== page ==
TJG: Speaking of live, how was your Blue Note show with Paul Wilson and BIGYUKI?

KO: You know? It was another step in the right direction. That was my first attempt at playing the album material live in a “correct” way. It’s a lot harder than other performances because you’re trying to recreate something that lives on the album. It’s always an internal debate as to how similar it should be to the album, and how creative we should get. This time, we went extreme with recreating the album. I automated vocal delay stuff, we had all sorts of stuff being triggered from laptops. In order for that performance to work, it had to ping pong between precision and open creativity. The Blue Note show lacked some of that open creativity. From playing these TIME CAPSULE shows at The Jazz Gallery, I’ve tapped into a new kind of spontaneous composition, and have to rely on a new type of performance approach. For the live album set, it still has to have that oceanic-waves-crashing-spontaneity, and then fall into something precise. We’re working on it.

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Photo courtesy of the artist.

At the last installation of the TIME CAPSULE residency, Kassa Overall and Sullivan Fortner traveled to outer space. With Fortner on B3 organ, Rhodes, and piano, the two musicians charter a path to a completely improvised world of sparkling rhythms and melodies. In Overall’s words, “After the first set, I felt like we had just finished getting a spa treatment.”

In our fifth interview, Overall told us about a few more of his current projects, how they feed into and result from the ongoing TIME CAPSULE residency, and the upcoming show with Kris Davis and Stephan Crump.

The Jazz Gallery: You mentioned that you’re in the middle of doing some remixes?

Kassa Overall: Man, it’s exciting. I’ve had some recent opportunities to give guest DJ mixes to different radio stations. The first one was for KMHD, the main jazz radio station in Portland, and the one I’m working on now is for BBC 6, which has Gilles Peterson, new music, jazz, quasi-jazz vibes, everything. KMHD hit me up about doing an interview to promote a show in Portland, and they said I could also do a guest DJ mix. So I started taking recordings by some of my favorite jazz friends, chopping up their songs, and adding a little production to the tracks. I took a Jon Batiste song from his piano and voice album, chopped it up, and added drums. I did it to a Vijay Iyer song, a Charles Tolliver song, an Esperanza song. It was like, “If this were my album, this is what I would have done.” You know?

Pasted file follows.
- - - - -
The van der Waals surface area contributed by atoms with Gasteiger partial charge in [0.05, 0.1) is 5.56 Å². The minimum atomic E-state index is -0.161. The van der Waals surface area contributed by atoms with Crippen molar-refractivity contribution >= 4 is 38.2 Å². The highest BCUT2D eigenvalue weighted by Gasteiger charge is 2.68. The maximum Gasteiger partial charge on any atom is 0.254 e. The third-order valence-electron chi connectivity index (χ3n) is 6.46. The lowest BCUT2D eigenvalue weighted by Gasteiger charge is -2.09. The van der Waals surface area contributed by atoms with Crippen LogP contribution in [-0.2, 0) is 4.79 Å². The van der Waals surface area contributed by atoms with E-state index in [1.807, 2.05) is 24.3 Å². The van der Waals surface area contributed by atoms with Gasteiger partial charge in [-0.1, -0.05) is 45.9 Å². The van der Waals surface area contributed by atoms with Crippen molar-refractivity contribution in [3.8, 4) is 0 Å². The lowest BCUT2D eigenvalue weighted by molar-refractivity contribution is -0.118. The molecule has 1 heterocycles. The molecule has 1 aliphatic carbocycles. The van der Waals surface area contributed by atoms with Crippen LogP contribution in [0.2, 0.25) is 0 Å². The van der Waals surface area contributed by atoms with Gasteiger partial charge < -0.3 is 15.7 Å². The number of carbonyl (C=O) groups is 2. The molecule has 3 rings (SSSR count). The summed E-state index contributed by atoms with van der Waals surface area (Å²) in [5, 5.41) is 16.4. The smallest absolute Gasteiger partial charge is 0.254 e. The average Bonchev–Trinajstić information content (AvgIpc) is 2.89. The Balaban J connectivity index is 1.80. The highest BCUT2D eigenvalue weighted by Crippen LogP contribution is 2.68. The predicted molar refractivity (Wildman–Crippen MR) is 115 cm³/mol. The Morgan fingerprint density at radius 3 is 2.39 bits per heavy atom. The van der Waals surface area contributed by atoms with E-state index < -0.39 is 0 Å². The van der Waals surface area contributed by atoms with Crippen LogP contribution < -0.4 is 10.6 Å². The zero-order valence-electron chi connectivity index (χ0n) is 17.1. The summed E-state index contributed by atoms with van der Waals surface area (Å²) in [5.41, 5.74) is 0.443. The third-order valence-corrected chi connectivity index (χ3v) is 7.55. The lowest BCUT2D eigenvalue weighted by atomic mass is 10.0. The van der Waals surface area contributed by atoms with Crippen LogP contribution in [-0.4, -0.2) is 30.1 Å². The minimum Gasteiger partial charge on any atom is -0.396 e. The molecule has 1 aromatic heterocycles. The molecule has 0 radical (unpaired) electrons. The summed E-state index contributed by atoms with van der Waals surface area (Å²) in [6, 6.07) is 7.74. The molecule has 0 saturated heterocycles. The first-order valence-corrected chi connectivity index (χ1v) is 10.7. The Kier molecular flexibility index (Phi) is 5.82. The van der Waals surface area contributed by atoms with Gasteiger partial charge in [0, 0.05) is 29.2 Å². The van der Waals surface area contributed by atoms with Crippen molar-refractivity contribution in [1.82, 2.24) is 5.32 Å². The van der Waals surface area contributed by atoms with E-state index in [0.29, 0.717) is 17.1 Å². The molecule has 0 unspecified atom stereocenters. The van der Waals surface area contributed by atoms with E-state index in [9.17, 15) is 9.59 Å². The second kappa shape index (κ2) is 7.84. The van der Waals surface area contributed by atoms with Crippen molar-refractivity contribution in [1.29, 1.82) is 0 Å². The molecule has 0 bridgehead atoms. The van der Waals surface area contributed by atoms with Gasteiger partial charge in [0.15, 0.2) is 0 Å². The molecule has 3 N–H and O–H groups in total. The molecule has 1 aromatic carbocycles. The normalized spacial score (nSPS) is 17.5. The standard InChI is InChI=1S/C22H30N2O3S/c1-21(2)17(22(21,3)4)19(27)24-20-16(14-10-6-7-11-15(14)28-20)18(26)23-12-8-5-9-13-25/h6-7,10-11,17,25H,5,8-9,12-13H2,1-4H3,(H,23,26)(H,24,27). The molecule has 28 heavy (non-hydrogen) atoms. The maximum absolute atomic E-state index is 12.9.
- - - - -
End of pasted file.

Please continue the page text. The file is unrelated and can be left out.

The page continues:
TJG: Like you were being a producer, in a way?

KO: Yeah. It’s remixing, but a little more creative. Somewhere between sampling and remixing. When we make something, we often think about defining it first, then making it from that context. If you say “I’m gonna make a remix,” and you start making a remix, you assume all these positions, you assume what it is to remix something. You might limit how much you add original content. When sampling songs, people often just sample four to eight seconds. When you think about it, you realize these definitions break up the creative process. So when I started to really dig in, I got excited. I was having a bit of writer’s block, and wasn’t really getting excited about anything creative. Then I started working on these remixes, and I got that excited feeling. I worked for three days, and at the end of it, I knew I had something good. KMHD played it on the radio and loved it. Now I’m working on a thirty-minute version for BBC 6. I’m currently chopping up one of my favorite songs from Makaya McCraven’s new album Universal Beings.

TJG: This isn’t so different from what you’re doing with TIME CAPSULE.

KO: Exactly. It’s all related experimentation with the idea of finished-work-as-source-material. It’s a big circle. This song, I realized, has the same chord changes as the Nas and Lauryn Hill song “If I Ruled The World” from 1996. Once I figured that out, boom, I started chopping that up, and now I’m in this big rabbit hole.

TJG: You think this is connecting some neurons around what you’re about to do with the residency?

KO: Yeah. Honestly, it’s all the same kind of experimentation. In every project, you lean more heavily on one aspect or another. But they say there’s nothing new under the sun. The key is letting go of that mental inhibitor that says “Nah, I can’t do that,” or “That’s too sacred.” From time to time I think about the Campbell’s Soup Cans that Andy Warhol did. I’m sure it was the early version of trolling, in a sense, but half the people were like, “Oh my god, amazing, it’s Campbell’s Soup!” And then the other half were like “I can’t believe you like this guy.” Anyone could have that thought, but to take the time to do it in its best possible way. It takes a certain amount of courage.